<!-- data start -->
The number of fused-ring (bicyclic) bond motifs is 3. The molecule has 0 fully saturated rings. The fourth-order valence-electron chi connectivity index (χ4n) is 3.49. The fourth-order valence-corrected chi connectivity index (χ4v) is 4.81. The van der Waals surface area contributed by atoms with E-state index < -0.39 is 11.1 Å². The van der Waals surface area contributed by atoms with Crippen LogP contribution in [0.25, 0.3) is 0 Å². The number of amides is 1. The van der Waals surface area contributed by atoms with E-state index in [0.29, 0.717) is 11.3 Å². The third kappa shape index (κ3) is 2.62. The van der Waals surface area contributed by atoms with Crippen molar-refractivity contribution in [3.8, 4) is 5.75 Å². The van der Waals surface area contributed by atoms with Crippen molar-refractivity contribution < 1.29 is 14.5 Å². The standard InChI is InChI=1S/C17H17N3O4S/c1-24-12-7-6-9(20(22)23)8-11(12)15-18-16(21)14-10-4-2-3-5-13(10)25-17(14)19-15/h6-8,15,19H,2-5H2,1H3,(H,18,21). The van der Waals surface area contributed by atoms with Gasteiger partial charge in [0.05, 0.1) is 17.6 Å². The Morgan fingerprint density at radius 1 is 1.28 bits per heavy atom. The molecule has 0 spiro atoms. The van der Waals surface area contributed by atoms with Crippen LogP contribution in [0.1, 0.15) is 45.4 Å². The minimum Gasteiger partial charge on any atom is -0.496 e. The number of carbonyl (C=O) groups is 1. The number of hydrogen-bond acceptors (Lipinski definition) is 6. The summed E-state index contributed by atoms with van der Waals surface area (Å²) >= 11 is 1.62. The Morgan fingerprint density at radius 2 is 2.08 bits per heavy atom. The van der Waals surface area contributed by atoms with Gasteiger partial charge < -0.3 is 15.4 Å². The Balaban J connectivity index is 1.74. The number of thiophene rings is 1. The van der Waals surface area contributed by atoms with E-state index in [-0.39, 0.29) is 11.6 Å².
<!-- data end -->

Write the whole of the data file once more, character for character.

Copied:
The number of fused-ring (bicyclic) bond motifs is 3. The molecule has 0 fully saturated rings. The fourth-order valence-electron chi connectivity index (χ4n) is 3.49. The fourth-order valence-corrected chi connectivity index (χ4v) is 4.81. The van der Waals surface area contributed by atoms with E-state index < -0.39 is 11.1 Å². The van der Waals surface area contributed by atoms with Crippen LogP contribution in [0.25, 0.3) is 0 Å². The number of amides is 1. The van der Waals surface area contributed by atoms with E-state index in [0.29, 0.717) is 11.3 Å². The third kappa shape index (κ3) is 2.62. The van der Waals surface area contributed by atoms with Crippen molar-refractivity contribution in [3.8, 4) is 5.75 Å². The van der Waals surface area contributed by atoms with Crippen molar-refractivity contribution < 1.29 is 14.5 Å². The standard InChI is InChI=1S/C17H17N3O4S/c1-24-12-7-6-9(20(22)23)8-11(12)15-18-16(21)14-10-4-2-3-5-13(10)25-17(14)19-15/h6-8,15,19H,2-5H2,1H3,(H,18,21). The van der Waals surface area contributed by atoms with Gasteiger partial charge in [0.05, 0.1) is 17.6 Å². The Morgan fingerprint density at radius 1 is 1.28 bits per heavy atom. The molecule has 0 spiro atoms. The van der Waals surface area contributed by atoms with Crippen LogP contribution in [0.1, 0.15) is 45.4 Å². The minimum Gasteiger partial charge on any atom is -0.496 e. The number of carbonyl (C=O) groups is 1. The number of hydrogen-bond acceptors (Lipinski definition) is 6. The summed E-state index contributed by atoms with van der Waals surface area (Å²) >= 11 is 1.62. The Morgan fingerprint density at radius 2 is 2.08 bits per heavy atom. The van der Waals surface area contributed by atoms with Gasteiger partial charge < -0.3 is 15.4 Å². The Balaban J connectivity index is 1.74. The number of thiophene rings is 1. The van der Waals surface area contributed by atoms with E-state index in [-0.39, 0.29) is 11.6 Å².